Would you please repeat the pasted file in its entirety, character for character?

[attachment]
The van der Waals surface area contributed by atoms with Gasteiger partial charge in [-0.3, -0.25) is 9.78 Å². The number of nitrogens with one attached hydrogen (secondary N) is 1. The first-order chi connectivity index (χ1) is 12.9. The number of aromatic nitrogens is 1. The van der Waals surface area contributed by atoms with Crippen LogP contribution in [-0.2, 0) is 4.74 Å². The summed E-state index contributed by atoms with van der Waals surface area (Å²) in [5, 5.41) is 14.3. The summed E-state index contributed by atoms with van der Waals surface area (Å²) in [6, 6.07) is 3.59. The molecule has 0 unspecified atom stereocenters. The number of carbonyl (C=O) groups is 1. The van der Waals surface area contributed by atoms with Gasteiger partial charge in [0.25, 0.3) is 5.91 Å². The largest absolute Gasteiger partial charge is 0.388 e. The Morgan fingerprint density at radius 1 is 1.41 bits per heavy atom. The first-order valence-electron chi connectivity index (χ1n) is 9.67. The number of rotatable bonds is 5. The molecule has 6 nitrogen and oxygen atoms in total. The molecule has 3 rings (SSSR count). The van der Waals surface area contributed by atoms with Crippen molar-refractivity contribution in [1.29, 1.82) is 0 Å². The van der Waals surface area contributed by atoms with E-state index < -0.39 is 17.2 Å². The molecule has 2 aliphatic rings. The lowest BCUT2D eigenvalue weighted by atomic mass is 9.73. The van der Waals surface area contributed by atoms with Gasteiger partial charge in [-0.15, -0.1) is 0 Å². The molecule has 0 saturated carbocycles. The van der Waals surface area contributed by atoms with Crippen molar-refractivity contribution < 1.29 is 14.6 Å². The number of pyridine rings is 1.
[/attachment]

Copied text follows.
The van der Waals surface area contributed by atoms with Gasteiger partial charge in [-0.3, -0.25) is 9.78 Å². The number of nitrogens with one attached hydrogen (secondary N) is 1. The first-order chi connectivity index (χ1) is 12.9. The number of aromatic nitrogens is 1. The van der Waals surface area contributed by atoms with Crippen LogP contribution in [-0.2, 0) is 4.74 Å². The summed E-state index contributed by atoms with van der Waals surface area (Å²) in [5, 5.41) is 14.3. The summed E-state index contributed by atoms with van der Waals surface area (Å²) in [6, 6.07) is 3.59. The molecule has 0 unspecified atom stereocenters. The number of carbonyl (C=O) groups is 1. The van der Waals surface area contributed by atoms with Gasteiger partial charge in [0.25, 0.3) is 5.91 Å². The largest absolute Gasteiger partial charge is 0.388 e. The Morgan fingerprint density at radius 1 is 1.41 bits per heavy atom. The first-order valence-electron chi connectivity index (χ1n) is 9.67. The number of rotatable bonds is 5. The molecule has 6 nitrogen and oxygen atoms in total. The molecule has 3 rings (SSSR count). The van der Waals surface area contributed by atoms with Crippen molar-refractivity contribution in [1.29, 1.82) is 0 Å². The van der Waals surface area contributed by atoms with E-state index < -0.39 is 17.2 Å². The molecule has 2 aliphatic rings. The lowest BCUT2D eigenvalue weighted by atomic mass is 9.73. The van der Waals surface area contributed by atoms with Gasteiger partial charge in [-0.15, -0.1) is 0 Å². The molecule has 0 saturated carbocycles. The van der Waals surface area contributed by atoms with Crippen molar-refractivity contribution < 1.29 is 14.6 Å². The number of pyridine rings is 1.